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From "Jack Krupansky" <j...@basetechnology.com>
Subject Note on The Book
Date Thu, 23 May 2013 23:14:41 GMT
To those of you who may have heard about the Lucene/Solr book that I and two others are writing
on Lucene and Solr, some bad and good news. The bad news: The book contract with O’Reilly
has been canceled. The good news: I’m going to proceed with self-publishing (possibly on
Lulu or even Amazon) a somewhat reduced scope Solr-only Reference Guide (with hints of Lucene).
The scope of the previous effort was too great, even for O’Reilly – a book larger than
800 pages (or even 600) that was heavy on reference and lighter on “guide” just wasn’t
fitting in with their traditional “guide” model. In truth, Solr is just too complex for
a simple guide that covers it all, let alone Lucene as well.

I’ll announce more details in the coming weeks, but I expect to publish an e-book-only version
of the book, focused on Solr reference (and plenty of guide as well), possibly on Lulu, plus
eventually publish 4-8 individual print volumes for people who really want the paper. One
model I may pursue is to offer the current, incomplete, raw, rough, draft as a $7.99 e-book,
with the promise of updates every two weeks or a month as new and revised content and new
releases of Solr become available. Maybe the individual e-book volumes would be $2 or $3.
These are just preliminary ideas. Feel free to let me know what seems reasonable or excessive.

For paper: Do people really want perfect bound, or would you prefer spiral bound that lies
flat and folds back easily? I suppose we could offer both – which should be considered “premium”?

I’ll announce more details next week. The immediate goal will be to get the “raw rough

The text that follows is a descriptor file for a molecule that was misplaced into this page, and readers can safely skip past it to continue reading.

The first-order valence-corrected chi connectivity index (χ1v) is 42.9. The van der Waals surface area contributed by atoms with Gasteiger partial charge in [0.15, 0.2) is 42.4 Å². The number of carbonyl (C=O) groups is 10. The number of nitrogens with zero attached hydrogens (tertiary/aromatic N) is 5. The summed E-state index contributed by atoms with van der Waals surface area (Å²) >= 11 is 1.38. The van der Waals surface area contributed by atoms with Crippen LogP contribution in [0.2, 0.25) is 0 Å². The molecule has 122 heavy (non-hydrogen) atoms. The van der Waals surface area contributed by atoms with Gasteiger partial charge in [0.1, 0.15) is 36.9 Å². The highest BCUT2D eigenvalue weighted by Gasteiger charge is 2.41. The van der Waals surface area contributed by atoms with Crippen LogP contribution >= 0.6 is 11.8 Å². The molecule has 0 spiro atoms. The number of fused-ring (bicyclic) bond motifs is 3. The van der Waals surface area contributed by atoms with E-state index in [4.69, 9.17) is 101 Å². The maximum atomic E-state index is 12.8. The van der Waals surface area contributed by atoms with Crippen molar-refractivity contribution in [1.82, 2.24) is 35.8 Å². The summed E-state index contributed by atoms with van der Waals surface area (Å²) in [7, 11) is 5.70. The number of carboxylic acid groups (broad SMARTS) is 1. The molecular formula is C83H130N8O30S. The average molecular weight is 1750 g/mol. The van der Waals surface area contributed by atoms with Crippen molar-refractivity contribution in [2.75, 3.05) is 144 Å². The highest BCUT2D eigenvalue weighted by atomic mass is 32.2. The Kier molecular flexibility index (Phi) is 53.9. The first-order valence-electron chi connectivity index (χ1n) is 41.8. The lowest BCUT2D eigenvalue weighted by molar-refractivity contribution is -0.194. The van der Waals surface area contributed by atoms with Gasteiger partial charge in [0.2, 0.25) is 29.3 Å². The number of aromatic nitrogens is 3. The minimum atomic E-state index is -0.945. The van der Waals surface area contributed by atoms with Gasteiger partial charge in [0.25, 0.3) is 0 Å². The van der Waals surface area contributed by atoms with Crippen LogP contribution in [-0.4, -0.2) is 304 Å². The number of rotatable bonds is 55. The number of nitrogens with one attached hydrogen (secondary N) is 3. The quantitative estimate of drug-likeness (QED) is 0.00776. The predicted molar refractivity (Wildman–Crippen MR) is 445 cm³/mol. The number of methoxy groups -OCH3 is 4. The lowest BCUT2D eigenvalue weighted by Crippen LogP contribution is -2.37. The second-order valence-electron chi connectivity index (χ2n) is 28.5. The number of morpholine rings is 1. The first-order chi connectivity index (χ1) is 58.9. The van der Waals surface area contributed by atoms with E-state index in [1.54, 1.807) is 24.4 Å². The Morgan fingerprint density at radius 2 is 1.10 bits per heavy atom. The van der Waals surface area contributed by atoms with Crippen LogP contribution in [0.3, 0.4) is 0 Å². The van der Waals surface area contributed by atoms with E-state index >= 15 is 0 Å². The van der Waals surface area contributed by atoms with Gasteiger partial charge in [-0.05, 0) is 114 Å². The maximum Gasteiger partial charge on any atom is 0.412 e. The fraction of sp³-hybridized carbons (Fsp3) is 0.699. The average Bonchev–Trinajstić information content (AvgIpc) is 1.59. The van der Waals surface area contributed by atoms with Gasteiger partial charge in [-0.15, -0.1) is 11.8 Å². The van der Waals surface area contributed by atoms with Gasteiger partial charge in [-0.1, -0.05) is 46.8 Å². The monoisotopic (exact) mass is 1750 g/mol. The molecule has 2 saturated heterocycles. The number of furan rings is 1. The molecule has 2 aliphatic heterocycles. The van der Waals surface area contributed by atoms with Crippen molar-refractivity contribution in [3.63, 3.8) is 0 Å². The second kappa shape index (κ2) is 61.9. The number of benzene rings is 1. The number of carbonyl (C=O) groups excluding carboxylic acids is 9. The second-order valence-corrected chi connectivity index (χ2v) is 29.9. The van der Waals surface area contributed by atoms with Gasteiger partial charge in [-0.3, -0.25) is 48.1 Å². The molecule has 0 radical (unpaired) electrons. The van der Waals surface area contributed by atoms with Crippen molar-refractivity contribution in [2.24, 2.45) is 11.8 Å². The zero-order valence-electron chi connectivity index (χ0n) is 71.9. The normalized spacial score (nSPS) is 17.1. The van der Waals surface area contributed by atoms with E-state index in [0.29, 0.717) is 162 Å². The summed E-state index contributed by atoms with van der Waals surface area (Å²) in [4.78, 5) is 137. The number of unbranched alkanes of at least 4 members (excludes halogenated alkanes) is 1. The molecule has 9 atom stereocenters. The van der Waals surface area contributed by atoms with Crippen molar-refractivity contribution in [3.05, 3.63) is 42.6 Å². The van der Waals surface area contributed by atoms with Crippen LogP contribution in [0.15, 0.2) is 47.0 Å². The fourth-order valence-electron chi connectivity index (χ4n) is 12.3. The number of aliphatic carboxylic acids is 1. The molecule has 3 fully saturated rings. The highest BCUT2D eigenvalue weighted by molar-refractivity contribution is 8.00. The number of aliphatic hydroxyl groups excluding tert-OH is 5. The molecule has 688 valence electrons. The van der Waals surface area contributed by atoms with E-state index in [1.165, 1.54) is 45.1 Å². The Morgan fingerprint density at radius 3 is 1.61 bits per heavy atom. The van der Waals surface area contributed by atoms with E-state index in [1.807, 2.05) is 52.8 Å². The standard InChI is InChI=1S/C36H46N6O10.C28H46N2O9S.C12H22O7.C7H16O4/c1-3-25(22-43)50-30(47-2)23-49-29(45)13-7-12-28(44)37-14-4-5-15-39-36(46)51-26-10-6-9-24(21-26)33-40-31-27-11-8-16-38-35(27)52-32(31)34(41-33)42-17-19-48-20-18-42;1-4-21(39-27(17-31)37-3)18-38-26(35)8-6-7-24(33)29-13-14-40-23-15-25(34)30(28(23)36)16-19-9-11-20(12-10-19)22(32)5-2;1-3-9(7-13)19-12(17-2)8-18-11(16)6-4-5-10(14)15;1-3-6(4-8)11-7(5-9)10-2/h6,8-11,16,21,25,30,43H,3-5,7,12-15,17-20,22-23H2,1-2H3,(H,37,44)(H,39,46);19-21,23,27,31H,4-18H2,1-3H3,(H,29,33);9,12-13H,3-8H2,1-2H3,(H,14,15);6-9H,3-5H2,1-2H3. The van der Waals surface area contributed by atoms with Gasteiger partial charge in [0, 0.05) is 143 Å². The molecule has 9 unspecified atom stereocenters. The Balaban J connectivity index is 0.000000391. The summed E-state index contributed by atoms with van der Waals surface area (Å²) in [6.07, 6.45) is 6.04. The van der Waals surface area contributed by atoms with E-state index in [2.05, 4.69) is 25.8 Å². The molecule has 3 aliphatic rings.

draft” available to everyone ASAP.

For those of you who have been early reviewers – your effort will not have been in vain.
I have all your comments and will address them over the next month or two or three.

Just for some clarity, the existing Solr Wiki and even the recent contribution of the LucidWorks
Solr Reference to Apache really are still great contributions to general knowledge about Solr,
but the book is intended to go much deeper into detail, especially with loads of examples
and a lot more narrative guide. For example, the book has a complete list of the analyzer
filters, each with a clean one-liner description. Ditto for every parameter (although I would
note that the LucidWorks Solr Reference does a decent job of that as well.) Maybe, eventually,
everything in the book COULD (and will) be integrated into the standard Solr doc, but until
then, a single, integrated reference really is sorely needed. And, the book has a lot of narrative
guide and walking through examples as well. Over time, I’m sure both will evolve. And just
to be clear, the book is not a simple repurposing of the Solr wiki content – EVERY description
of everything has been written fresh, from scratch. So, for example, analyzer filters get
both short one-liner summary descriptions as well as more detailed descriptions, plus formal
attribute specifications and numerous examples, including sample input and outputs (the LucidWorks
Solr Reference does a better job with examples as well.)

The book has been written in parallel with branch_4x and that will continue.

-- Jack Krupansky
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